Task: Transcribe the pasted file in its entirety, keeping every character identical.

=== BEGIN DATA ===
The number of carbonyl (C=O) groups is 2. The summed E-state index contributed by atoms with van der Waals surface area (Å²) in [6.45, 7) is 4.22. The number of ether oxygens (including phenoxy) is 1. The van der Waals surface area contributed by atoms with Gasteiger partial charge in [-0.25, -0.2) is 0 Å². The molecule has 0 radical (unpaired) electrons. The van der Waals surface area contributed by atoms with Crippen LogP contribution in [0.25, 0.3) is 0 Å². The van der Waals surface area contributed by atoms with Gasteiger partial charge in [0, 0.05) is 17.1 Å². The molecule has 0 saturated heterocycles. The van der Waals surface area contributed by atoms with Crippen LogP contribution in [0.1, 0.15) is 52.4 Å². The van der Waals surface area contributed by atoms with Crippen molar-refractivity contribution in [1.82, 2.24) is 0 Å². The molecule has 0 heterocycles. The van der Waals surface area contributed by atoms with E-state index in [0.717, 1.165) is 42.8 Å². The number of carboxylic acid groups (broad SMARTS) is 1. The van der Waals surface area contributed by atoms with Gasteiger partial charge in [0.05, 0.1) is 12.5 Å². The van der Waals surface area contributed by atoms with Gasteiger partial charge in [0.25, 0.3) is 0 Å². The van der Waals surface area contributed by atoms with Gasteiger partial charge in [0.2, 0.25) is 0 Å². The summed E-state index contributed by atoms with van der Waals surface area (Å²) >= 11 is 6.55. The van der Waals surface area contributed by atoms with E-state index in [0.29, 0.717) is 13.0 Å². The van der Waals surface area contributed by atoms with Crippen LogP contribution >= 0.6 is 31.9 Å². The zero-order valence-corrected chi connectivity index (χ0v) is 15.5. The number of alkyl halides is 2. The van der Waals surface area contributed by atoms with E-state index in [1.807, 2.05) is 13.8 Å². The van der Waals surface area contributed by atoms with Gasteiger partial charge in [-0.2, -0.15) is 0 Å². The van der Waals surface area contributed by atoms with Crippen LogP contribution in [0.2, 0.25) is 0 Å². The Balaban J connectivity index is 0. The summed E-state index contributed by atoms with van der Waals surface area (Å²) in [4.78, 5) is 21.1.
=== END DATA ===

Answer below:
The number of carbonyl (C=O) groups is 2. The summed E-state index contributed by atoms with van der Waals surface area (Å²) in [6.45, 7) is 4.22. The number of ether oxygens (including phenoxy) is 1. The van der Waals surface area contributed by atoms with Gasteiger partial charge in [-0.25, -0.2) is 0 Å². The molecule has 0 radical (unpaired) electrons. The van der Waals surface area contributed by atoms with Crippen LogP contribution in [0.25, 0.3) is 0 Å². The van der Waals surface area contributed by atoms with Gasteiger partial charge in [0, 0.05) is 17.1 Å². The molecule has 0 saturated heterocycles. The van der Waals surface area contributed by atoms with Crippen LogP contribution in [0.1, 0.15) is 52.4 Å². The van der Waals surface area contributed by atoms with Crippen molar-refractivity contribution in [1.82, 2.24) is 0 Å². The molecule has 0 heterocycles. The van der Waals surface area contributed by atoms with E-state index in [0.717, 1.165) is 42.8 Å². The number of carboxylic acid groups (broad SMARTS) is 1. The van der Waals surface area contributed by atoms with Gasteiger partial charge in [0.05, 0.1) is 12.5 Å². The van der Waals surface area contributed by atoms with Gasteiger partial charge in [0.25, 0.3) is 0 Å². The van der Waals surface area contributed by atoms with Gasteiger partial charge in [0.2, 0.25) is 0 Å². The summed E-state index contributed by atoms with van der Waals surface area (Å²) >= 11 is 6.55. The van der Waals surface area contributed by atoms with E-state index in [0.29, 0.717) is 13.0 Å². The van der Waals surface area contributed by atoms with Crippen LogP contribution >= 0.6 is 31.9 Å². The zero-order valence-corrected chi connectivity index (χ0v) is 15.5. The number of alkyl halides is 2. The van der Waals surface area contributed by atoms with E-state index in [1.807, 2.05) is 13.8 Å². The van der Waals surface area contributed by atoms with Gasteiger partial charge in [-0.2, -0.15) is 0 Å². The van der Waals surface area contributed by atoms with Crippen LogP contribution in [0.2, 0.25) is 0 Å². The Balaban J connectivity index is 0. The summed E-state index contributed by atoms with van der Waals surface area (Å²) in [4.78, 5) is 21.1.